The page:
Exploring the Impacts of Austerity on Environmental Policy
Following the financial crisis of 2007/2008 and initial attempts to stimulate the economy through increased government spending, austerity has become a dominant narrative in many developed nations. Government spending has been significantly reduced in a number of European countries, as part of efforts to reduce both public deficits and debts. After several years of such austerity measures, what has been the impact of this policy approach on the environment.
In the short-term, the financial crisis has resulted in a reduction in the production of pollution and greenhouse gas emissions. However, the development of austerity policies which tend to favour the economy at the cost of the environment, combined with a reduction in the ambition of policies designed to protect the environment, are likely to result in significant environmental damage over the medium-to-long-term. Attempts to understand the impacts of austerity on the environment have barely scratched the surface so far. Vital questions remain unanswered: What measures are most useful for measuring the existence of austerity? How has austerity altered environmental policy? Have the environmental policy approaches of different European states differed in response to austerity? A forthcoming panel at the UACES (University Association for Contemporary European Studies) Annual Conference seeks preliminary answers to these very questions.
Taking place on the 7th of September 2015 and hosted in the stunning city of Bilbao, Spain, this panel will develop conceptual debates and examine recent empirical studies on European cases to assess the lasting legacy of austerity on the planet. The panel is chaired by Dr. Charlotte Burns of the University of York, who recently secured funding for three years to examine the impact of austerity on European environmental policy.
The panel begins with a paper by Viviane Gravey, investigating 20 years of attempts to dismantle EU environmental policies. Building on policy dismantling studies, her paper asks what could drive European actors to target the EU’s “green acquis”, and analyses the strategies EU actors deploy in order to cut policies in a highly consensual political system. It provides an historical background to the panel discussions, highlighting how calls to cut policies and remove policy proposals predate austerity. The paper argues that these repeated calls for dismantling have had broad effects – affecting existing policies, how proposals are produced and the culture of the Commission as a whole – paving the way for austerity at EU level.
From here, Paul Tobin and Charlotte Burns seek to answer the question, ‘how do we measure the impact of austerity on the environment?’ Their paper assesses whether budgetary amendments, institutional alterations, and both qualitative and quantitative changes to legislation can be possible impact indicators, finding that a triangulated approach which encompasses a variety of methods would enable the best assessment of austerity’s influence. From here, the co-authors provide the latest findings from three months of elite interviews in Brussels, identifying a change of narrative that has occurred with the selection of the new, pro-austerity EU Commission led by Jean-Claude Juncker. This new narrative of ‘jobs and growth’ has given the EU a new niche with which to build credibility amongst European citizens, but appears to have developed to the detriment of the EU’s former identity as an environmental pioneer.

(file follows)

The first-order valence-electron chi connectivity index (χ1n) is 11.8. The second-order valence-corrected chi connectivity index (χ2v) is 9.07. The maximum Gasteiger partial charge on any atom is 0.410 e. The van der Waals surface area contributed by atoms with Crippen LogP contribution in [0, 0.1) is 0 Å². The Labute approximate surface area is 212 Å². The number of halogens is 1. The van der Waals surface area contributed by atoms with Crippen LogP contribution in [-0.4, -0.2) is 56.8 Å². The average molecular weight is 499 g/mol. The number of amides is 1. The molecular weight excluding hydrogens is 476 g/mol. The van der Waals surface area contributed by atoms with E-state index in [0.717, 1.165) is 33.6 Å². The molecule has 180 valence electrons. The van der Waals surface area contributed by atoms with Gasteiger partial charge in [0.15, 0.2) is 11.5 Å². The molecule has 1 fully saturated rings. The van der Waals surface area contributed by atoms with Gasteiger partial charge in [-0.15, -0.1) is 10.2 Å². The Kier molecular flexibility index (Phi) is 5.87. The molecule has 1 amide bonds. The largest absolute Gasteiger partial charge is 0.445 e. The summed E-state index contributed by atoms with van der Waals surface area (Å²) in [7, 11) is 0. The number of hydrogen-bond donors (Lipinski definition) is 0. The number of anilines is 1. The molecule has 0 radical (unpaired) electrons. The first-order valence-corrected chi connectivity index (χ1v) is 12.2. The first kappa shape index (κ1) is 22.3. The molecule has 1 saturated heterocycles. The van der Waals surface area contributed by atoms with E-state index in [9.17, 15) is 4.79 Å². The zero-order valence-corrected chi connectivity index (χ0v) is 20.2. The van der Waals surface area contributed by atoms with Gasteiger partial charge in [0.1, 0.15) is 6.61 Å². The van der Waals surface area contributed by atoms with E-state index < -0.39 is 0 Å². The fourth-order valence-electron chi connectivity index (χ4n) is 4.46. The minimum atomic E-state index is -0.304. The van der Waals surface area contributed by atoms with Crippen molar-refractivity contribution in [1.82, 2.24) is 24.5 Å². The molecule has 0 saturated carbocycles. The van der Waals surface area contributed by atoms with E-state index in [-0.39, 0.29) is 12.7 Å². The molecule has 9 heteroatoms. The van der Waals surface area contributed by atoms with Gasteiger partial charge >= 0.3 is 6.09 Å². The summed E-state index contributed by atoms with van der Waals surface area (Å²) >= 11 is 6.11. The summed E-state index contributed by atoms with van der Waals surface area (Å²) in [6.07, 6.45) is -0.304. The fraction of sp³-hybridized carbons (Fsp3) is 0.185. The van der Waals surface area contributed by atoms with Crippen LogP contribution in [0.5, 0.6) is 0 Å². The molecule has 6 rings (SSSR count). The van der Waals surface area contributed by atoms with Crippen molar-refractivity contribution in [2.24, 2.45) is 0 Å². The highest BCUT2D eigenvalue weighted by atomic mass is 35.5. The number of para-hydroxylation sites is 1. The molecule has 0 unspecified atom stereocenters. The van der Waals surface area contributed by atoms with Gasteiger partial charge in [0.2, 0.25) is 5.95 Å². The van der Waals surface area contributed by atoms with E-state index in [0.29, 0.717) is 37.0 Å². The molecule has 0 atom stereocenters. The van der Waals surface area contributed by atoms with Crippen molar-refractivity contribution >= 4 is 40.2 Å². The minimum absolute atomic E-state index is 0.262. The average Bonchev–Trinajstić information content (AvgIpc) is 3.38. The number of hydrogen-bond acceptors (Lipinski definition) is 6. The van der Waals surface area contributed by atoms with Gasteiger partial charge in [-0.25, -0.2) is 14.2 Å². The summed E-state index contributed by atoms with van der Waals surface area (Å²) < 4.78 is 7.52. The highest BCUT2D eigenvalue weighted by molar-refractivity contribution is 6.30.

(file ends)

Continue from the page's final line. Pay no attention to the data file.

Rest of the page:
Having assessed changes at the EU level, John Karamichas’s paper examines the impact of austerity at the nation-state level, focussing on the case studies of Greece and the UK. Greece has been at the centre of austerity politics in Europe since the financial crisis, acting as the clearest example of ‘austerity by imposition’ by an external actor, in this case, the troika of the IMF, European Commission and European Central Bank. The UK, on the other hand, has pursued austerity economics for ideological purposes as a result of its centre-right government. The paper argues that regardless of the two states’ differences prior to the adoption of austerity measures, they have both entered a downward spiral where economic growth has become completely disengaged from environmental parameters.
Finally, the paper by Duncan Russel and David Benson focuses further on the UK situation. Their paper examines how green budgeting can be used as a means of stimulating sluggish economies. Here, competing discourses within environmental politics seek to minimise the impact of austerity politics by rival political institutions. By using veto player perspectives, the authors show how rival environmental policy discourses are used in bargaining games to minimize the impact of austerity politics by rival political institutions pursing their wider policy goals.
By demonstrating the development of austerity politics in Europe, establishing a methodology with which to understand the phenomenon and exploring two case studies, this panel promises to shine a spotlight on an otherwise neglected – but hugely important – contemporary issue in European politics.